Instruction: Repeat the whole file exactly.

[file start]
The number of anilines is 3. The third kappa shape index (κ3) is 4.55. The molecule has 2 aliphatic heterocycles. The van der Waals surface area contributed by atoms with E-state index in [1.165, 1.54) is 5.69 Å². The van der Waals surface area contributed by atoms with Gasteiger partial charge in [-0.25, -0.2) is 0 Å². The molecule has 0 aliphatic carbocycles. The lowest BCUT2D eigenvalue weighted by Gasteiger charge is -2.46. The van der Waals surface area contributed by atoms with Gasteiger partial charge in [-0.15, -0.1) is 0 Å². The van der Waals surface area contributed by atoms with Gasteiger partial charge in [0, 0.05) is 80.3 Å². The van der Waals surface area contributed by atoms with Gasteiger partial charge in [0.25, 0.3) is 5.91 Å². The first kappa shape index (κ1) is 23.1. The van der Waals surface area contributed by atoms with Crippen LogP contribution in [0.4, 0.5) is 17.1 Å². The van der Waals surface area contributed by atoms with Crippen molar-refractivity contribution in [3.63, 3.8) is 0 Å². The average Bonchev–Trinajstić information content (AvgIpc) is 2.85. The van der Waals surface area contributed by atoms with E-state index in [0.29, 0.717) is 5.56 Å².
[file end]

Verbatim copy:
The number of anilines is 3. The third kappa shape index (κ3) is 4.55. The molecule has 2 aliphatic heterocycles. The van der Waals surface area contributed by atoms with E-state index in [1.165, 1.54) is 5.69 Å². The van der Waals surface area contributed by atoms with Gasteiger partial charge in [-0.25, -0.2) is 0 Å². The molecule has 0 aliphatic carbocycles. The lowest BCUT2D eigenvalue weighted by Gasteiger charge is -2.46. The van der Waals surface area contributed by atoms with Gasteiger partial charge in [-0.15, -0.1) is 0 Å². The van der Waals surface area contributed by atoms with Gasteiger partial charge in [0, 0.05) is 80.3 Å². The van der Waals surface area contributed by atoms with Gasteiger partial charge in [0.25, 0.3) is 5.91 Å². The first kappa shape index (κ1) is 23.1. The van der Waals surface area contributed by atoms with Crippen LogP contribution in [0.4, 0.5) is 17.1 Å². The van der Waals surface area contributed by atoms with Crippen molar-refractivity contribution in [3.63, 3.8) is 0 Å². The average Bonchev–Trinajstić information content (AvgIpc) is 2.85. The van der Waals surface area contributed by atoms with E-state index in [0.29, 0.717) is 5.56 Å².